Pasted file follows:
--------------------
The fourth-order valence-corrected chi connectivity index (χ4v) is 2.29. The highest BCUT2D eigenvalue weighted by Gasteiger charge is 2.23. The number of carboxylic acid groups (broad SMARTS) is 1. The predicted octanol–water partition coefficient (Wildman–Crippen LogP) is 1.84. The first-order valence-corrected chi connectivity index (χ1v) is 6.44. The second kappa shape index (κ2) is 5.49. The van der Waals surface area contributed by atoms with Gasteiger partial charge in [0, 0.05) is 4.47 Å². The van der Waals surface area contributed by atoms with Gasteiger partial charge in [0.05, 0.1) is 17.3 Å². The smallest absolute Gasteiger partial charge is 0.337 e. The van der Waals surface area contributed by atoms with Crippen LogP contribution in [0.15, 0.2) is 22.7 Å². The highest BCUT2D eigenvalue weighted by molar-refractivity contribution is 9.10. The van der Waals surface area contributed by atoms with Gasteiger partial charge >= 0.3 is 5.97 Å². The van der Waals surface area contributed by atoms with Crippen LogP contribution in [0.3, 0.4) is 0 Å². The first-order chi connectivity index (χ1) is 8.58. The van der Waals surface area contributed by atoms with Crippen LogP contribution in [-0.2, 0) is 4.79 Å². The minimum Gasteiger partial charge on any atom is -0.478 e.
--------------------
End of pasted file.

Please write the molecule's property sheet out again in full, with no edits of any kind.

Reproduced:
The fourth-order valence-corrected chi connectivity index (χ4v) is 2.29. The highest BCUT2D eigenvalue weighted by Gasteiger charge is 2.23. The number of carboxylic acid groups (broad SMARTS) is 1. The predicted octanol–water partition coefficient (Wildman–Crippen LogP) is 1.84. The first-order valence-corrected chi connectivity index (χ1v) is 6.44. The second kappa shape index (κ2) is 5.49. The van der Waals surface area contributed by atoms with Gasteiger partial charge in [0, 0.05) is 4.47 Å². The van der Waals surface area contributed by atoms with Gasteiger partial charge in [0.05, 0.1) is 17.3 Å². The smallest absolute Gasteiger partial charge is 0.337 e. The van der Waals surface area contributed by atoms with Crippen LogP contribution in [0.15, 0.2) is 22.7 Å². The highest BCUT2D eigenvalue weighted by molar-refractivity contribution is 9.10. The van der Waals surface area contributed by atoms with Gasteiger partial charge >= 0.3 is 5.97 Å². The van der Waals surface area contributed by atoms with Crippen LogP contribution in [0.3, 0.4) is 0 Å². The first-order chi connectivity index (χ1) is 8.58. The van der Waals surface area contributed by atoms with Crippen LogP contribution in [-0.2, 0) is 4.79 Å². The minimum Gasteiger partial charge on any atom is -0.478 e.